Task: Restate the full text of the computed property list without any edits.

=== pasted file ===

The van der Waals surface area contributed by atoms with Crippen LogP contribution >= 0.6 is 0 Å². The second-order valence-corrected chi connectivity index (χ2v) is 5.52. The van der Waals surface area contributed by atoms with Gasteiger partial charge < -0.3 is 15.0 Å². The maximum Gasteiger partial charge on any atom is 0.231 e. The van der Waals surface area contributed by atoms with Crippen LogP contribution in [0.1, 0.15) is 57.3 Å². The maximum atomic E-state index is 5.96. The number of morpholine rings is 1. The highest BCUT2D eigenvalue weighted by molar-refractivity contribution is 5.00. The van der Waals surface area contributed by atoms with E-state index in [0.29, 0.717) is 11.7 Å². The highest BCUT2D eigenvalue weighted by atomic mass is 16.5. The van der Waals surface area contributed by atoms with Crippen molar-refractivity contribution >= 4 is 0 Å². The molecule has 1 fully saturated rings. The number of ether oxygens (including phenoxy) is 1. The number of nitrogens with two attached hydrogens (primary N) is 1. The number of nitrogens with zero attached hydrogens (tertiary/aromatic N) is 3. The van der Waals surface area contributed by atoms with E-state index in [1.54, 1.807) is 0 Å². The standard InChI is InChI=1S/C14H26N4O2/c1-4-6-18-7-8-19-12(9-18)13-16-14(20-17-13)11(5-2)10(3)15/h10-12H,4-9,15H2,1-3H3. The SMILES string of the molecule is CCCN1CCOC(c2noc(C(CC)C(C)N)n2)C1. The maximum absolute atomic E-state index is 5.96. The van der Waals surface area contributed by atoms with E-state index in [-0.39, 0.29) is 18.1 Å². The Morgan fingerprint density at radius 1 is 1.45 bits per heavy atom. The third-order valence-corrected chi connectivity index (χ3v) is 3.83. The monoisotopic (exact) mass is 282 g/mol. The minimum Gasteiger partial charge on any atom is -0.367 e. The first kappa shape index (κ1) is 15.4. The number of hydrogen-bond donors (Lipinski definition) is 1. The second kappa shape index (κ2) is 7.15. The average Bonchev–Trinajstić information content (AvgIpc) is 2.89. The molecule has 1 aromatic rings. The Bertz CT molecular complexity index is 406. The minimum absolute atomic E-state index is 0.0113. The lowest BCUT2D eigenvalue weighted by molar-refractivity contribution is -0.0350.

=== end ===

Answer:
The van der Waals surface area contributed by atoms with Crippen LogP contribution >= 0.6 is 0 Å². The second-order valence-corrected chi connectivity index (χ2v) is 5.52. The van der Waals surface area contributed by atoms with Gasteiger partial charge < -0.3 is 15.0 Å². The maximum Gasteiger partial charge on any atom is 0.231 e. The van der Waals surface area contributed by atoms with Crippen LogP contribution in [0.1, 0.15) is 57.3 Å². The maximum atomic E-state index is 5.96. The number of morpholine rings is 1. The highest BCUT2D eigenvalue weighted by molar-refractivity contribution is 5.00. The van der Waals surface area contributed by atoms with E-state index in [0.29, 0.717) is 11.7 Å². The highest BCUT2D eigenvalue weighted by atomic mass is 16.5. The van der Waals surface area contributed by atoms with Crippen molar-refractivity contribution >= 4 is 0 Å². The molecule has 1 fully saturated rings. The number of ether oxygens (including phenoxy) is 1. The number of nitrogens with two attached hydrogens (primary N) is 1. The number of nitrogens with zero attached hydrogens (tertiary/aromatic N) is 3. The van der Waals surface area contributed by atoms with E-state index in [1.54, 1.807) is 0 Å². The standard InChI is InChI=1S/C14H26N4O2/c1-4-6-18-7-8-19-12(9-18)13-16-14(20-17-13)11(5-2)10(3)15/h10-12H,4-9,15H2,1-3H3. The SMILES string of the molecule is CCCN1CCOC(c2noc(C(CC)C(C)N)n2)C1. The maximum absolute atomic E-state index is 5.96. The van der Waals surface area contributed by atoms with E-state index in [-0.39, 0.29) is 18.1 Å². The Morgan fingerprint density at radius 1 is 1.45 bits per heavy atom. The third-order valence-corrected chi connectivity index (χ3v) is 3.83. The monoisotopic (exact) mass is 282 g/mol. The minimum Gasteiger partial charge on any atom is -0.367 e. The first kappa shape index (κ1) is 15.4. The number of hydrogen-bond donors (Lipinski definition) is 1. The second kappa shape index (κ2) is 7.15. The average Bonchev–Trinajstić information content (AvgIpc) is 2.89. The molecule has 1 aromatic rings. The Bertz CT molecular complexity index is 406. The minimum absolute atomic E-state index is 0.0113. The lowest BCUT2D eigenvalue weighted by molar-refractivity contribution is -0.0350.